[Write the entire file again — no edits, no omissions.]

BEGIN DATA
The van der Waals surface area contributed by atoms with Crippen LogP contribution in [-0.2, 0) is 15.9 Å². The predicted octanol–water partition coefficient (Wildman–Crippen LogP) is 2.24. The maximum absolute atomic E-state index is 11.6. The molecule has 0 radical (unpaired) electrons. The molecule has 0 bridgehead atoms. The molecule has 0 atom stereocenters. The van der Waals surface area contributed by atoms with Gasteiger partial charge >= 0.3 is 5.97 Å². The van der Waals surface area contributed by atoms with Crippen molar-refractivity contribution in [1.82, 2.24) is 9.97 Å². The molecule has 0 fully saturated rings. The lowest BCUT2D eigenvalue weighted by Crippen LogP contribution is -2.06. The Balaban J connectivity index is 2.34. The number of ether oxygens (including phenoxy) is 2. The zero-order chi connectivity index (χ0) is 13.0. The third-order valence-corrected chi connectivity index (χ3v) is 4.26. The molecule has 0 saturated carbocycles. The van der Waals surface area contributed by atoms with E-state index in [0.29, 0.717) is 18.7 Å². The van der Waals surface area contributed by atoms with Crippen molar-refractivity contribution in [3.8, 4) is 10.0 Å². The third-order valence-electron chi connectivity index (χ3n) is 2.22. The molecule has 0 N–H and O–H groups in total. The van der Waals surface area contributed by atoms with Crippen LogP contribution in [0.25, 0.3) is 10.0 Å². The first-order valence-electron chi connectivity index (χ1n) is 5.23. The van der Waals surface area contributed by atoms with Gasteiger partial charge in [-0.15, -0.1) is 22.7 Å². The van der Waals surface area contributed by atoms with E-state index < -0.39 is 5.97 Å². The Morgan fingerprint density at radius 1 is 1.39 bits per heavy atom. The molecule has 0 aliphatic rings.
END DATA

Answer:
The van der Waals surface area contributed by atoms with Crippen LogP contribution in [-0.2, 0) is 15.9 Å². The predicted octanol–water partition coefficient (Wildman–Crippen LogP) is 2.24. The maximum absolute atomic E-state index is 11.6. The molecule has 0 radical (unpaired) electrons. The molecule has 0 bridgehead atoms. The molecule has 0 atom stereocenters. The van der Waals surface area contributed by atoms with Gasteiger partial charge >= 0.3 is 5.97 Å². The van der Waals surface area contributed by atoms with Crippen molar-refractivity contribution in [1.82, 2.24) is 9.97 Å². The molecule has 0 fully saturated rings. The lowest BCUT2D eigenvalue weighted by Crippen LogP contribution is -2.06. The Balaban J connectivity index is 2.34. The number of ether oxygens (including phenoxy) is 2. The zero-order chi connectivity index (χ0) is 13.0. The third-order valence-corrected chi connectivity index (χ3v) is 4.26. The molecule has 0 saturated carbocycles. The van der Waals surface area contributed by atoms with E-state index in [0.29, 0.717) is 18.7 Å². The van der Waals surface area contributed by atoms with Crippen molar-refractivity contribution in [3.8, 4) is 10.0 Å². The third-order valence-electron chi connectivity index (χ3n) is 2.22. The molecule has 0 N–H and O–H groups in total. The van der Waals surface area contributed by atoms with Crippen LogP contribution in [0.25, 0.3) is 10.0 Å². The first-order valence-electron chi connectivity index (χ1n) is 5.23. The van der Waals surface area contributed by atoms with Gasteiger partial charge in [-0.15, -0.1) is 22.7 Å². The van der Waals surface area contributed by atoms with E-state index < -0.39 is 5.97 Å². The Morgan fingerprint density at radius 1 is 1.39 bits per heavy atom. The molecule has 0 aliphatic rings.